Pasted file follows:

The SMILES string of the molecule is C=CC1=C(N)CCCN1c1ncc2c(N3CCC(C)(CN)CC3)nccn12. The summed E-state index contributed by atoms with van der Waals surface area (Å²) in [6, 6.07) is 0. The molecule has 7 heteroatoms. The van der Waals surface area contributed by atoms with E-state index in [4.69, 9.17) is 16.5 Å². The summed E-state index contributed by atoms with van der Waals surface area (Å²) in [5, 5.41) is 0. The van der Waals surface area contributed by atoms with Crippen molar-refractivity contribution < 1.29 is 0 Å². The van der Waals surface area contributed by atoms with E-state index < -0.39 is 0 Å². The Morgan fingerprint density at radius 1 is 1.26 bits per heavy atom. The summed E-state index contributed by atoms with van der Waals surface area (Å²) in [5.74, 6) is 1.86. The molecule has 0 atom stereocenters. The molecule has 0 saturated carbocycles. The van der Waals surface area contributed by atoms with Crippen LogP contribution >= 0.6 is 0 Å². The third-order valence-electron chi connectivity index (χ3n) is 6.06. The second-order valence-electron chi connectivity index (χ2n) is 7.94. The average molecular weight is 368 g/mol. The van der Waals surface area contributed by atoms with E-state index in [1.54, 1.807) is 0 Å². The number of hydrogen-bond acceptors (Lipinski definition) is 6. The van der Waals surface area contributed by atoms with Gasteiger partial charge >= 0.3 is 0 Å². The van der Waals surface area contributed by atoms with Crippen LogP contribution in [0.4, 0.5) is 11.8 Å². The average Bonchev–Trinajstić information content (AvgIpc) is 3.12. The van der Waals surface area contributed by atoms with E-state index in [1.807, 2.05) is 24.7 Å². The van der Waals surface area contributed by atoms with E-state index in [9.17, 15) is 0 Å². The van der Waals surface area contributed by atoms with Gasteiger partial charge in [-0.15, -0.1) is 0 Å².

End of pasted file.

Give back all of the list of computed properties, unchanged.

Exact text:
The SMILES string of the molecule is C=CC1=C(N)CCCN1c1ncc2c(N3CCC(C)(CN)CC3)nccn12. The summed E-state index contributed by atoms with van der Waals surface area (Å²) in [6, 6.07) is 0. The molecule has 7 heteroatoms. The van der Waals surface area contributed by atoms with E-state index in [4.69, 9.17) is 16.5 Å². The summed E-state index contributed by atoms with van der Waals surface area (Å²) in [5, 5.41) is 0. The van der Waals surface area contributed by atoms with Crippen molar-refractivity contribution < 1.29 is 0 Å². The van der Waals surface area contributed by atoms with E-state index < -0.39 is 0 Å². The Morgan fingerprint density at radius 1 is 1.26 bits per heavy atom. The summed E-state index contributed by atoms with van der Waals surface area (Å²) in [5.74, 6) is 1.86. The molecule has 0 atom stereocenters. The molecule has 0 saturated carbocycles. The van der Waals surface area contributed by atoms with Crippen LogP contribution >= 0.6 is 0 Å². The third-order valence-electron chi connectivity index (χ3n) is 6.06. The second-order valence-electron chi connectivity index (χ2n) is 7.94. The average molecular weight is 368 g/mol. The van der Waals surface area contributed by atoms with E-state index in [1.54, 1.807) is 0 Å². The number of hydrogen-bond acceptors (Lipinski definition) is 6. The van der Waals surface area contributed by atoms with Gasteiger partial charge >= 0.3 is 0 Å². The van der Waals surface area contributed by atoms with Crippen LogP contribution in [0.4, 0.5) is 11.8 Å². The average Bonchev–Trinajstić information content (AvgIpc) is 3.12. The van der Waals surface area contributed by atoms with E-state index in [1.807, 2.05) is 24.7 Å². The van der Waals surface area contributed by atoms with E-state index in [9.17, 15) is 0 Å². The van der Waals surface area contributed by atoms with Gasteiger partial charge in [-0.15, -0.1) is 0 Å².